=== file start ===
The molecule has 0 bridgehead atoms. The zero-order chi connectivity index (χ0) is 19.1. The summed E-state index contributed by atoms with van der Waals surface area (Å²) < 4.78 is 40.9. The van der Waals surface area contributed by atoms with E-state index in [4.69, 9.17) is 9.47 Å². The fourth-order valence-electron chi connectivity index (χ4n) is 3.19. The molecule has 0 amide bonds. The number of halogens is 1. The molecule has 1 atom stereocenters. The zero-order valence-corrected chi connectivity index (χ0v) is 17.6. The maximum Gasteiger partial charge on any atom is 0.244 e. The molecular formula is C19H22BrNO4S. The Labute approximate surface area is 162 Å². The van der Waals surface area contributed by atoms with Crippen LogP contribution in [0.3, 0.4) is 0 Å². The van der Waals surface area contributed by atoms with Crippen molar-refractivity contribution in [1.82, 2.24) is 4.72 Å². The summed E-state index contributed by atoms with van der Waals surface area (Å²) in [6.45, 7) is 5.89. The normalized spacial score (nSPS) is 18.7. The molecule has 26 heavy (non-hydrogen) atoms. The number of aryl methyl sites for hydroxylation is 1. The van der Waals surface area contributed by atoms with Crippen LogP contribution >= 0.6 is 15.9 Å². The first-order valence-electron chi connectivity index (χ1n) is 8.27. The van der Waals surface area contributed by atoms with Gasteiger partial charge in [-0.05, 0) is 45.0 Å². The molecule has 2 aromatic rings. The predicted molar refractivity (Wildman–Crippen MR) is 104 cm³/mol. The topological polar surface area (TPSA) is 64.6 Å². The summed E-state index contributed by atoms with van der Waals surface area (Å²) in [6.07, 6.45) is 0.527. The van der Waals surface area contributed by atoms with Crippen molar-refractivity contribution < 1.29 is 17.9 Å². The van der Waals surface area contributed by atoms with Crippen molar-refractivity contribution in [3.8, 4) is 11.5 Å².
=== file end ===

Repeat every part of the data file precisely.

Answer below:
The molecule has 0 bridgehead atoms. The zero-order chi connectivity index (χ0) is 19.1. The summed E-state index contributed by atoms with van der Waals surface area (Å²) < 4.78 is 40.9. The van der Waals surface area contributed by atoms with E-state index in [4.69, 9.17) is 9.47 Å². The fourth-order valence-electron chi connectivity index (χ4n) is 3.19. The molecule has 0 amide bonds. The number of halogens is 1. The molecule has 1 atom stereocenters. The zero-order valence-corrected chi connectivity index (χ0v) is 17.6. The maximum Gasteiger partial charge on any atom is 0.244 e. The molecular formula is C19H22BrNO4S. The Labute approximate surface area is 162 Å². The van der Waals surface area contributed by atoms with Crippen LogP contribution in [0.3, 0.4) is 0 Å². The van der Waals surface area contributed by atoms with Crippen molar-refractivity contribution in [1.82, 2.24) is 4.72 Å². The summed E-state index contributed by atoms with van der Waals surface area (Å²) in [6.45, 7) is 5.89. The normalized spacial score (nSPS) is 18.7. The molecule has 26 heavy (non-hydrogen) atoms. The number of aryl methyl sites for hydroxylation is 1. The van der Waals surface area contributed by atoms with Crippen LogP contribution >= 0.6 is 15.9 Å². The first-order valence-electron chi connectivity index (χ1n) is 8.27. The van der Waals surface area contributed by atoms with Gasteiger partial charge in [-0.05, 0) is 45.0 Å². The molecule has 2 aromatic rings. The predicted molar refractivity (Wildman–Crippen MR) is 104 cm³/mol. The topological polar surface area (TPSA) is 64.6 Å². The summed E-state index contributed by atoms with van der Waals surface area (Å²) in [6.07, 6.45) is 0.527. The van der Waals surface area contributed by atoms with Crippen molar-refractivity contribution < 1.29 is 17.9 Å². The van der Waals surface area contributed by atoms with Crippen molar-refractivity contribution in [3.8, 4) is 11.5 Å².